- The Washington Times - Wednesday, September 1, 2010

THE GREATEST SHOW ON EARTH: THE EVIDENCE FOR EVOLUTION
By Richard Dawkins
Free Press, $30, 480 pages

Just re-released in paperback is Richard Dawkins‘ latest book, “The Greatest Show on Earth: The Evidence for Evolution.” As expected from one of the world’s leading science writers, educators and popular defenders of neo-Darwinian evolution, the book is a lucid, well-argued case for the existence of a grand evolutionary past for all matter, especially the living kind. Not only an engaging read, the book is beautifully supplemented from its vibrant cover to its spectacular color inserts.

From the onset, Mr. Dawkins points out the disheartening condition that so many people are confused by what the modern theory of evolution entails. Many will argue, for instance, that “evolution is just a theory,” without realizing that as a scientific term, “theory” means in essence a “verified hypothesis,” not the vernacular “educated guess,” which better defines a hypothesis.

In addition, many still believe that evolution espouses the idea that humans “evolved from apes.” Although some popular publications may incite this idea, evolution claims only an ancestor in the very distant past common to both humans and certain apes.


Many believe that evolution simply involves “blind chance” and long time periods working on inert materials; and, therefore, as an explanatory power for the existence of life’s complexity, the theory of evolution is seriously inadequate from a probability perspective.

However, Mr. Dawkins asserts that evolution is more than blind chance as he discusses many of the projects under way involving intricate computer simulations that appear to confirm reasonable chances for the occurrence of meaningful evolution. (A cogent counterargument to the results of these simulations can be found in “Signature in the Cell: DNA and the Evidence for Intelligent Design” by Stephen C. Meyer, which I reviewed previously.)

In addition, regarding biology, evolution involves a “systematic increase or decrease in a gene’s frequency” in a gene pool. This up-or-down change can be initiated randomly by mutations that “constitute the raw material for evolution by non-random selection.” Coupled with adaptation to the environment over many generations, new species can emerge.

As Mr. Dawkins elaborates, this “natural selection” process was demonstrated in a novel laboratory experiment by Michigan State University researchers Richard Lenski and colleagues. In 1994, Mr. Lenski and Michael Travisano published a report on their work that addressed a “10,000 generation experiment with bacterial populations.” Subsequent experiments are still in progress and have surpassed 50,000 generations.

The experimental results of these studies (along with other key examples given in the book) clearly show reasonable mechanisms for species modification for what has been called “micro-evolution.” But, how strongly do the studies conclusively demonstrate experimental evidence for evolution at a more advanced level, or “macro-evolution”? Here’s where micro-evolution - as a demonstrable fact that everyone seems to agree is real - gets confused with macro-evolution - the level of evolution (certainly beyond the genus taxon) with which many take issue.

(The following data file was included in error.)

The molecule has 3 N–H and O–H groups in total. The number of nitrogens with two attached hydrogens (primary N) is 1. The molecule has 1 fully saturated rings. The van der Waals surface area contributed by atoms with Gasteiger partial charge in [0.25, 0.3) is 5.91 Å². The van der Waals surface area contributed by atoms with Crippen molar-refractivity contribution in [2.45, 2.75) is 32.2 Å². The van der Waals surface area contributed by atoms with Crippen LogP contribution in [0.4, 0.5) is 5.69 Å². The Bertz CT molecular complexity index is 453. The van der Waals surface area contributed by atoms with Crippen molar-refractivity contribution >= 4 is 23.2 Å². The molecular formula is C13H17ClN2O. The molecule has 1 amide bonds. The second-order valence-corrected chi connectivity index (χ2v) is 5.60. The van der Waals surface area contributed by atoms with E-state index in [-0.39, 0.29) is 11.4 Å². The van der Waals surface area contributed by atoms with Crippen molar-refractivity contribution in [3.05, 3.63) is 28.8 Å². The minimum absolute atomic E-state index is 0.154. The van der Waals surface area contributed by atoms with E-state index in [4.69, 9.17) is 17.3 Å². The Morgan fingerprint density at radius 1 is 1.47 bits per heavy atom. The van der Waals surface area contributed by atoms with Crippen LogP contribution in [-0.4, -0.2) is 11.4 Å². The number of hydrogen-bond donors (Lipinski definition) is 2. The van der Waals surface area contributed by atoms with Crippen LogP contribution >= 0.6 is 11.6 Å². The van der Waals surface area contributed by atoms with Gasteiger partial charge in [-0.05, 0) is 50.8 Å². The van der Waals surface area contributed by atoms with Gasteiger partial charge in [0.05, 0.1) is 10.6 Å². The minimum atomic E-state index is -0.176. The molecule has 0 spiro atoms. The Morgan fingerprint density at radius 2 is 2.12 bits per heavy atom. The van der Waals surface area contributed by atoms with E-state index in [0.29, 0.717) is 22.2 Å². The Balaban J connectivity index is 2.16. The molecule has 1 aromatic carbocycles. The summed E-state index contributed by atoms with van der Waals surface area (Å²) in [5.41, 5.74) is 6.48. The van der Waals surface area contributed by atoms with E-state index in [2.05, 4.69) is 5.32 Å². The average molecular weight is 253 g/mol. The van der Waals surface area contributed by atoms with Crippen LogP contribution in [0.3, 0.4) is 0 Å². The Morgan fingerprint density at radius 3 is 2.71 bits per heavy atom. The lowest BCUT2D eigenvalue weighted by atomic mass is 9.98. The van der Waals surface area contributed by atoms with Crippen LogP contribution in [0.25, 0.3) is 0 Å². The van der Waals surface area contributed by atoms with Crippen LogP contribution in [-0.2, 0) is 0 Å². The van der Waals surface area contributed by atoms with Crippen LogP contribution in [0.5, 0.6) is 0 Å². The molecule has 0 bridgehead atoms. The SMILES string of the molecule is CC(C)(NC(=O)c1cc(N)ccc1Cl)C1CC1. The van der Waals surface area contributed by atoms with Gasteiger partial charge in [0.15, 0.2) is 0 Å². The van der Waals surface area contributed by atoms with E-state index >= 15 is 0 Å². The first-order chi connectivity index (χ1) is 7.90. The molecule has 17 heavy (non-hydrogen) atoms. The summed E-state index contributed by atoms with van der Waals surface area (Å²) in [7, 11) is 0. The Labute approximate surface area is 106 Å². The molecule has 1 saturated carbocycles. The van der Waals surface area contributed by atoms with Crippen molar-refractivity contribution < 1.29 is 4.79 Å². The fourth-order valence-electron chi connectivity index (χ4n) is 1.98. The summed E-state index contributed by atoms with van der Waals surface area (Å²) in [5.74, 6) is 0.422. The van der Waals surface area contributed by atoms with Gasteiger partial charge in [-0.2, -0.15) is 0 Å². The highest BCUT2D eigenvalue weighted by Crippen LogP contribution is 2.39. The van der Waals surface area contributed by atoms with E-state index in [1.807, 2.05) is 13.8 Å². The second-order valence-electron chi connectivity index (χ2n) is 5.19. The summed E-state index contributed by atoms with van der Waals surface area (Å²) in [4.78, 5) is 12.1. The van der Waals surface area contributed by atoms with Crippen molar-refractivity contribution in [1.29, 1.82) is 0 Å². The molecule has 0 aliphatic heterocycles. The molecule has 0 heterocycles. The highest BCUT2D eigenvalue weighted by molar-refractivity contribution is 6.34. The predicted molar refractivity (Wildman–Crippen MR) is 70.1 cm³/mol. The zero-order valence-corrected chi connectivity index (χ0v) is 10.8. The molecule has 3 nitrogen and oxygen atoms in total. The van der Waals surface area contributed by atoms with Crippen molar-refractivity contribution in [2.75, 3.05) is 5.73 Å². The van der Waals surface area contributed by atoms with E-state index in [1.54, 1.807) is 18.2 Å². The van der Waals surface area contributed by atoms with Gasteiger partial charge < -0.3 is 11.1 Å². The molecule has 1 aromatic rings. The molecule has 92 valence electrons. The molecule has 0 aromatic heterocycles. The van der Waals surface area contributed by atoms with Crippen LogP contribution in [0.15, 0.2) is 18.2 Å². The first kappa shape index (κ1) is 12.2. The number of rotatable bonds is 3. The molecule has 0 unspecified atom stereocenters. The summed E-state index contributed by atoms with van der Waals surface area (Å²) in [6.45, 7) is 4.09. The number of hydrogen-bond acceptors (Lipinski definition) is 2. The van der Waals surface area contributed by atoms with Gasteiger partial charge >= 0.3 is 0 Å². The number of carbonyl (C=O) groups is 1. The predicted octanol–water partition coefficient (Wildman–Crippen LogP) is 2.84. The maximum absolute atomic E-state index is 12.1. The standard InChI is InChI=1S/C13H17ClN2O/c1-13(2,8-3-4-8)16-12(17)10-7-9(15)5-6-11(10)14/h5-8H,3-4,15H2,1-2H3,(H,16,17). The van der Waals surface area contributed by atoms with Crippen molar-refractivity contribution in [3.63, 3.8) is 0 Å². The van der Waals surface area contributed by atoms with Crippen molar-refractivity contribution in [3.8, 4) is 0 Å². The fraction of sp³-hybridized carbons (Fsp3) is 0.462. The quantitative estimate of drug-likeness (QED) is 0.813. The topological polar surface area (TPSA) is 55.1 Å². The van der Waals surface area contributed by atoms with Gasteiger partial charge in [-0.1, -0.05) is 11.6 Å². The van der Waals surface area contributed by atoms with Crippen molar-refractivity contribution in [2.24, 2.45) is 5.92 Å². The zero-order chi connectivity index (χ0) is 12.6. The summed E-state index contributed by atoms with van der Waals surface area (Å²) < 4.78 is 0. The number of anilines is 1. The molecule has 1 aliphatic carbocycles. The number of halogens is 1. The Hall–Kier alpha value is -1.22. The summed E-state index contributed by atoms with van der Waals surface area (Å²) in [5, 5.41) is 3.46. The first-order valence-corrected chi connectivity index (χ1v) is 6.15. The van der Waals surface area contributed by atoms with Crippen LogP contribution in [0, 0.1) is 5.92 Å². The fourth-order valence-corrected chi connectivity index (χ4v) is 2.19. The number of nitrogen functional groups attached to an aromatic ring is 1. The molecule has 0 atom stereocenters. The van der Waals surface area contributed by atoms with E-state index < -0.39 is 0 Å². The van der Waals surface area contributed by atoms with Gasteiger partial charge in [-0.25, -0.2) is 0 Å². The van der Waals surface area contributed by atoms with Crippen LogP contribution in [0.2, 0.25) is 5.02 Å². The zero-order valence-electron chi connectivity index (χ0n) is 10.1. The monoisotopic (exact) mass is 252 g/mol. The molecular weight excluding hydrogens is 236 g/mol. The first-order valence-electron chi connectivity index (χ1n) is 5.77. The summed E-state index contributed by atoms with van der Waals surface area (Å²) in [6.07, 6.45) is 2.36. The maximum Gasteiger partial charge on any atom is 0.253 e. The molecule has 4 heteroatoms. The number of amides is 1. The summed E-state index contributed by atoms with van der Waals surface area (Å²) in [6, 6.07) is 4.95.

From the Lenski and Travisano reference, Mr. Dawkins takes graphs that display increases in cell volume and relative fitness through 10,000 generations. But the graphed data seem to be converging on a limit. In other words, changes do not continue indefinitely. And, even a population density graph that shows an abrupt, significant increase and subsequent leveling-off at a new, higher population value after 33,000 generations does not necessitate the conclusion that macroevolution is inevitable.

In fact, the data interpreted rigorously only support ecological specialization and subsequent survival of the species rather than providing substantial evidence for the arrival of a new species.

Nonetheless, Mr. Lenski’s experiments aside, consistent with other front-line defenders of evolution, Mr. Dawkins essentially marshals the voluminous data from micro-evolution research and observations to “extrapolate backwards,” and, with the help of inference from the fossil record, makes the case for macro-evolution. This approach, although necessary, leaves too much room for “hand-waving arguments” and “just-so stories” that seem to populate much of the proffered evidence for evolution.

Regardless, fans of Richard Dawkins will not be disappointed by this thoroughgoing volume, while those who shudder at even the thought of evolution can profit from the perspective of this masterful writer and scholar.

As I noted in an earlier book review, I have selected “The Greatest Show on Earth” as one of the course textbooks for a course on “ID and Evolution” that I am teaching this fall. I chose “Signature in the Cell” for the intelligent design rationale in this course.

Anthony J. Sadar is a certified consulting meteorologist and principal author of “Environmental Risk Communication: Principles and Practices for Industry” (CRC Press/Lewis Publishers, 2000).